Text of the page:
Since inflamed genes were directly connected to the immune system, it was then determined that those animals with the higher level of inflamed genes (those under stress, again) were more likely to have a compromised immune system.  Tung found that “When some macaques’ status changed after a newcomer arrived, so did their patterns of immune system gene activity.”

For an immune system that has been compromised, bullying can mean a lot more than harsh words and hurt feelings.  When a person’s health is at stake, bullying becomes that much greater of an issue and not something to be taken lightly.  But just as the topic raises concerns, a possible reconciliation is illuminated.  That is the idea that a sequence of genes can repair itself (or heal, so to speak) as it climbs up the social ladder.  Things like confidence and camaraderie can heal on this very basic level.  “We were able to find that with changes in social environment, you see the gene-expression pattern seems to change with it,” said Tung.  “If you can improve your social environment, then that gene signature seems to go away too.”  And that is something to be confident in.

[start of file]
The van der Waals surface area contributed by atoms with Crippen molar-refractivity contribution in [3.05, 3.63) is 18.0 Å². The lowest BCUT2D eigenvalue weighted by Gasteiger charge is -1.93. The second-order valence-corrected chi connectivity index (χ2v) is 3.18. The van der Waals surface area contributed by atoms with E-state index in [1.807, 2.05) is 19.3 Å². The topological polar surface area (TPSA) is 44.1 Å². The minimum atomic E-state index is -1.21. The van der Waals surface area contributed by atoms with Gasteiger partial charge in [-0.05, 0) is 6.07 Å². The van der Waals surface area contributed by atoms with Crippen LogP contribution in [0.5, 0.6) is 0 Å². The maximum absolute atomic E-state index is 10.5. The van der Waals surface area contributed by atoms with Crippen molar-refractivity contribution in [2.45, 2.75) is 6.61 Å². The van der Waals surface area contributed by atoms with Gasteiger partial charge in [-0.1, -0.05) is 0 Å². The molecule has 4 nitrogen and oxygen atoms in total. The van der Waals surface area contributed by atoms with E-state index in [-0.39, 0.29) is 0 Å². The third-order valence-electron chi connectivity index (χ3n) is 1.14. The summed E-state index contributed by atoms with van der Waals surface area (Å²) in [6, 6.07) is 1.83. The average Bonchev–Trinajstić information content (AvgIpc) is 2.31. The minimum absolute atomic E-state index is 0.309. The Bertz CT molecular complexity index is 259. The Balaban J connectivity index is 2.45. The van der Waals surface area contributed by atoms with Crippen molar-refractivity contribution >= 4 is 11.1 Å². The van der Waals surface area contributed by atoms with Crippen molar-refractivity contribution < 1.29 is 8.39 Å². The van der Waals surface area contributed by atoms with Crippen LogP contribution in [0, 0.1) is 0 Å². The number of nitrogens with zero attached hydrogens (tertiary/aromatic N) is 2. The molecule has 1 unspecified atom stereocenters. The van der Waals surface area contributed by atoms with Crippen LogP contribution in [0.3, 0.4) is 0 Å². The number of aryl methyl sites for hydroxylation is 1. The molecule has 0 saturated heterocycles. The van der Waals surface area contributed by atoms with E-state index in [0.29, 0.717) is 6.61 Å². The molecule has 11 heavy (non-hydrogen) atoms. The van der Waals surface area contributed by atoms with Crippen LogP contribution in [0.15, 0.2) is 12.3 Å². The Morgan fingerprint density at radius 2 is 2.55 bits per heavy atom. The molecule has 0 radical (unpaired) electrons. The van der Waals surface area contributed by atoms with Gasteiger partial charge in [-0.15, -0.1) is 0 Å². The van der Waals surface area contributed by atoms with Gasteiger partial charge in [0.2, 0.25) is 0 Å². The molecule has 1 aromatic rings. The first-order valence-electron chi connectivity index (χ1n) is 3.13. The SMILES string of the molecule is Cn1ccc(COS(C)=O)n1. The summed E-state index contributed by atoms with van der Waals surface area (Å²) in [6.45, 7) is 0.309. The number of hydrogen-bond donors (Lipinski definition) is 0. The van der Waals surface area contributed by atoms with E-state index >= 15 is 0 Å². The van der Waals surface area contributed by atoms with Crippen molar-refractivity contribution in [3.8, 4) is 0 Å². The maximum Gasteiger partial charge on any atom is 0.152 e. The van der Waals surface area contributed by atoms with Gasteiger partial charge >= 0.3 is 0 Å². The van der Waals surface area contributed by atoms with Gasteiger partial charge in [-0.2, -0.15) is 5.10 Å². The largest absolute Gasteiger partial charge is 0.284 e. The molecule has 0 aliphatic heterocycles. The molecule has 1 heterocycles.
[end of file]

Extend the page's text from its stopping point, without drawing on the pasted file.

Photo Credit: commons.wikimedia.org/wiki/File:Rhesus_Macaques_-_cropped.jpg

The Keeper of the Male Code, Beaten But Not Destroyed

The Y chromosome, the “keeper of all things male,” has over time shrunk smaller and smaller, leaving many to wonder if the evolution of the male chromosome will lead to its eventual demise. Of course, the change in the size of the chromosome has occurred over millions of years, so any real sign of change would not be expected for quite some time.  But nonetheless, it has prompted many researchers to imagine a future when male attributes would have to find another way to hitch a ride into future generations: perhaps even leading to a new dawn of immaculate conception.

A group of scientists led by David C. Page and Jennifer F. Hughes, at the Whitehead Institute of Cambridge, Massachusetts, have worked hard to piece together the long history of the Y chromosome in order to get a better idea of where it would be going in the future.  What they found was that despite a history of dramatic change, the Y chromosome has all-in-all hit a lull that has lasted some 25 million years.  According to Page and his colleagues, the Y chromosome has gone through a series of stages that began approximately 320 million years ago, when the chromosome first appeared and culminated in the decreased size of the chromosome through the millennia.